|Publication number||US5398019 A|
|Application number||US 08/171,849|
|Publication date||Mar 14, 1995|
|Filing date||Dec 22, 1993|
|Priority date||Jan 14, 1991|
|Publication number||08171849, 171849, US 5398019 A, US 5398019A, US-A-5398019, US5398019 A, US5398019A|
|Inventors||Larry W. Barnett, John E. Pfeifer|
|Original Assignee||Larry W. Barnett|
|Export Citation||BiBTeX, EndNote, RefMan|
|Patent Citations (16), Referenced by (21), Classifications (18), Legal Events (5)|
|External Links: USPTO, USPTO Assignment, Espacenet|
This is a continuation of application Ser. No. 07/748,275, filed on Aug. 21, 1991, now abandoned, which is a continuation-in-part of patent application Ser. No. 07/640,699, filed Jan. 14, 1991, abandoned.
1. Field of the Invention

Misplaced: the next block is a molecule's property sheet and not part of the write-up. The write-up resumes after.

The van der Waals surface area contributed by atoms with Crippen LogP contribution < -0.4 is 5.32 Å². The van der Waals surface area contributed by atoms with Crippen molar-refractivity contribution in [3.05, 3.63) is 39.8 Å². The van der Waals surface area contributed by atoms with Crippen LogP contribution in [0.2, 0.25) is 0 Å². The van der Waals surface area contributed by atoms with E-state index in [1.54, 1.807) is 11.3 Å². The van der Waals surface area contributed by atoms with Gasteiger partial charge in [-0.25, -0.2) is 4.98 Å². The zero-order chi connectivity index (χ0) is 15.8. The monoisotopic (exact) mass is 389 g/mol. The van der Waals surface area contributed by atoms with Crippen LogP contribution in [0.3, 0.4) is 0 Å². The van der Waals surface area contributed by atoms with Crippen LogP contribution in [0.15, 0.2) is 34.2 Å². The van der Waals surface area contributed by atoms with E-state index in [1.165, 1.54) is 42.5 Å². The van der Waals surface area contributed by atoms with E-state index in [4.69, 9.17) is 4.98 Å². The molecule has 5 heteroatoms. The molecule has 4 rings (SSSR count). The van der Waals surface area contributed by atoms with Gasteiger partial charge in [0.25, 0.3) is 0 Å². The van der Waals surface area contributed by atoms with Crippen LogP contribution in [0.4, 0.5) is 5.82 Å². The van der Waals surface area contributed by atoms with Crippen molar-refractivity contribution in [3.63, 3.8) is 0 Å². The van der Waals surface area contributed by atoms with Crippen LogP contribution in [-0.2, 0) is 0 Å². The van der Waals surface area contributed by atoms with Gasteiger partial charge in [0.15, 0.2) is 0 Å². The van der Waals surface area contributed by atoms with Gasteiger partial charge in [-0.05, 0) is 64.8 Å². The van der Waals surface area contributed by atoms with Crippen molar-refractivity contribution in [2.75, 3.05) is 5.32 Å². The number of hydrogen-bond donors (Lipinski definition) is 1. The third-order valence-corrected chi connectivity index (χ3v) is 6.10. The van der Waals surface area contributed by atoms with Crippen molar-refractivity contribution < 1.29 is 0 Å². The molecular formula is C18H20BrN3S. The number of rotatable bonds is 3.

The present invention relates to a device which is attached at the waist of a human torso, and which senses improper bending and sounds an audible alarm. More particularly, in industrial and other settings, when a person bends to lift a weight or perform some other activity, it is recommended for medical purposes that the person bend his or her knees and attempt to keep his or her spine upright. Most experts agree that improper bending occurs when a person bends at the waist to lift weight or performs some other activity. During bending, it is recommended that the bend at the waist does not exceed a predetermined lumbosacral angle. When a person bends the spine past this angle, most experts consider this improper bending that should be discouraged.